Paul Dundon’s Weblog


A little cheese and a little whine

Beating the EU Bogeyman

When a child tells us they can’t sleep because they are afraid of the bogeyman, it is tempting to hear “blah blah blah bogeyman” and launch into a long explanation about how the bogeyman isn’t real. This, of course, accomplishes nothing, because what we really need to hear is “I’m afraid”: afraid of the terror of my nightmares, afraid of the wild animals which might lurk in the darkness at the end of the bed, afraid that when I wake up, you won’t be here. Only when we hear this, and take it seriously, can we make the bogeyman disappear.

The debate on EU membership has focused on three issues: cost, immigration, and sovereignty. For remainers, these are non-issues: the cost is just a membership fee for a club which brings many benefits; immigration is a way to add human capital to an economy which isn’t always successful at producing it locally; and there are sufficient constitutional safeguards in place to mean we still have effective control of our own laws. The assumption, then, is that leavers just don’t understand the facts (a view reinforced by the distortion of facts by leave leaders) and that if things were just explained properly, leavers would change their minds. The bogeyman isn’t real.

This, of course, accomplishes nothing. What we need to hear in “I’m afraid of immigration” is not “blah blah blah immigration” but, of course, “I’m afraid.” Afraid I will lose my job or remain unemployed; that my children will spend their lives chasing one zero-hour contract after another; afraid that the world is becoming a place I don’t understand, and cannot navigate; afraid that the people who make the laws that govern me don’t know what matters to me, don’t have my interests at heart, and hide behind so much bureaucracy that I have no way to hold them to account.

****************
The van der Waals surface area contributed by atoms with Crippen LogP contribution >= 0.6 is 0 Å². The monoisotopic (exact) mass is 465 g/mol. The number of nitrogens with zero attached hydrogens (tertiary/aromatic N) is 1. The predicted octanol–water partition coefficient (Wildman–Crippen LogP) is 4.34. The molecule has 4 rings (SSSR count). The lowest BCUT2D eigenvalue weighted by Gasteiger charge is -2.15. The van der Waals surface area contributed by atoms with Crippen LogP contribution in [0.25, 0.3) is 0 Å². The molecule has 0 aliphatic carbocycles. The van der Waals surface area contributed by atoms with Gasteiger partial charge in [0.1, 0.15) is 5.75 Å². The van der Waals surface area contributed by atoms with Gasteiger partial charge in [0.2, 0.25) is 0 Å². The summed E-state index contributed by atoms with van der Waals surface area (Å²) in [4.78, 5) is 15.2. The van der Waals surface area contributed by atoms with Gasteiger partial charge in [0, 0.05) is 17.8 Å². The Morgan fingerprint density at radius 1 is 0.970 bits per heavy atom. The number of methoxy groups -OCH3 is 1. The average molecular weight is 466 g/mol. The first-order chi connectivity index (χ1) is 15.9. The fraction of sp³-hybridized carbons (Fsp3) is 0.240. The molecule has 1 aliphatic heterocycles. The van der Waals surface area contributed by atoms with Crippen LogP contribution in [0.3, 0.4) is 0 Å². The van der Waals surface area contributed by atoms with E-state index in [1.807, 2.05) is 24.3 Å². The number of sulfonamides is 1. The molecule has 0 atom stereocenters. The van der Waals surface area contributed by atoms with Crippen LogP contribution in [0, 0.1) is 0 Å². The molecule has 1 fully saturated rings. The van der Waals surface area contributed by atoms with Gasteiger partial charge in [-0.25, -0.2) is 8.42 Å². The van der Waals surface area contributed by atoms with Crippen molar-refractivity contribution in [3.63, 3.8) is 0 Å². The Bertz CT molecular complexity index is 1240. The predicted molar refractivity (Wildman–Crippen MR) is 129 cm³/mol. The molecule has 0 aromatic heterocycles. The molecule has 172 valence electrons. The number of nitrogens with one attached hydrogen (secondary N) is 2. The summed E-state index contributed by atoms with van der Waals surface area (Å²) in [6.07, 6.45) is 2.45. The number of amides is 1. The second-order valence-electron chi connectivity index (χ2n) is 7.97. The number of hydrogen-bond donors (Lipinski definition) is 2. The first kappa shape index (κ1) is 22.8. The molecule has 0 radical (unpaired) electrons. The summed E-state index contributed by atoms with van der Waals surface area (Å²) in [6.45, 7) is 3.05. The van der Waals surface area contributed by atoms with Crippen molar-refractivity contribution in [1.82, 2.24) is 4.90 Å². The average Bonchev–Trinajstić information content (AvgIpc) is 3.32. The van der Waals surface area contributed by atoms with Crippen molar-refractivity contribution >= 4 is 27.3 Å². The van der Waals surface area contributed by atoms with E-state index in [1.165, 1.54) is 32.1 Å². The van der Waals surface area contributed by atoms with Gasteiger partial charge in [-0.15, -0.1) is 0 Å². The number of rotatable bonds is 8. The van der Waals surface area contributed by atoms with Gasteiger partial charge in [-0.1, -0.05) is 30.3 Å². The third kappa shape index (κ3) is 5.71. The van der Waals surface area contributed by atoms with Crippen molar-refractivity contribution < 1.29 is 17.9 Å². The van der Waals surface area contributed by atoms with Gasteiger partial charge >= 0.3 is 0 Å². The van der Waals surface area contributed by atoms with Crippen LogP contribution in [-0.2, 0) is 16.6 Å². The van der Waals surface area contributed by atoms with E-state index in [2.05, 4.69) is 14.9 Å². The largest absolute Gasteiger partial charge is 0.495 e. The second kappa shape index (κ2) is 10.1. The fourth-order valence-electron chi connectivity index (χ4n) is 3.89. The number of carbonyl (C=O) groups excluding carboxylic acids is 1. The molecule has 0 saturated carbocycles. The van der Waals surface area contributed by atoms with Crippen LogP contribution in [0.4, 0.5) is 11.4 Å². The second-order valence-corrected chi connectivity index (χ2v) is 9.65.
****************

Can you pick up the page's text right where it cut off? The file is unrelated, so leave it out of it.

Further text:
These fears are quite understandable. While levels of employment are high, the terms of employment are, for many people, increasingly unfavourable: Mike Ashley is the tip of the iceberg in a world where people who rely on tips to make ends meet see their employers take a cut out of them. Equality legislation has created a fairer society but an unfamiliar one (even though I’ve been campaigning for LGBT rights since my teens, I still get disorientated when my gay friends talk about their children). Technology has connected people in new ways, but by that very process has created new modes of exclusion. The right’s inability to distinguish racism from nationalism has made us queasy at the thought of taking pride a national identity, and the papers read by the people who run the country spend a lot of time extolling the virtues of living in another one.

This isn’t to say that every leaver is motivated by ill-targeted anxiety; there are those for whom there are clear and well-reasoned arguments for leaving, but they are not typical. The success of UKIP at the last election should have made it clear that there was a significant proportion of the population whose concerns were not being addressed by the mainstream parties. The mainstream parties – giddy with an unanticipated success on one side, torn apart by the reality of defeat on the other – ignored this. Thinking of Farage as a rabble-rouser implicitly characterises his supporters as rabble: people, perhaps, to be brought around by a superior rhetoric (the bogeyman isn’t real) but not people whose needs, and values, and fears had to be taken seriously. Not merely an oversight, but an arrogant one, and one for which the country may pay the price in a few days.

It is hard to know how these fears may be put to rest, but in the time that remains between now and the referendum, there is perhaps the chance to listen to them, not at the institutional level, to be sure, but at the personal one. There is a slim opportunity for remainers to reach out to the leavers they know and try at least to take them seriously, not in blaming the EU for their worries, but in what those worries really are, and what can really be done about them. The bogeyman may or may not be real, but the anxiety is both real and well-founded, and we owe it to our future to take it seriously.



Filed under: Politics

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My Bookshelf

The Golden Bough
The Value of Nothing
The Fire
A Wolf at the Table
Devil Bones

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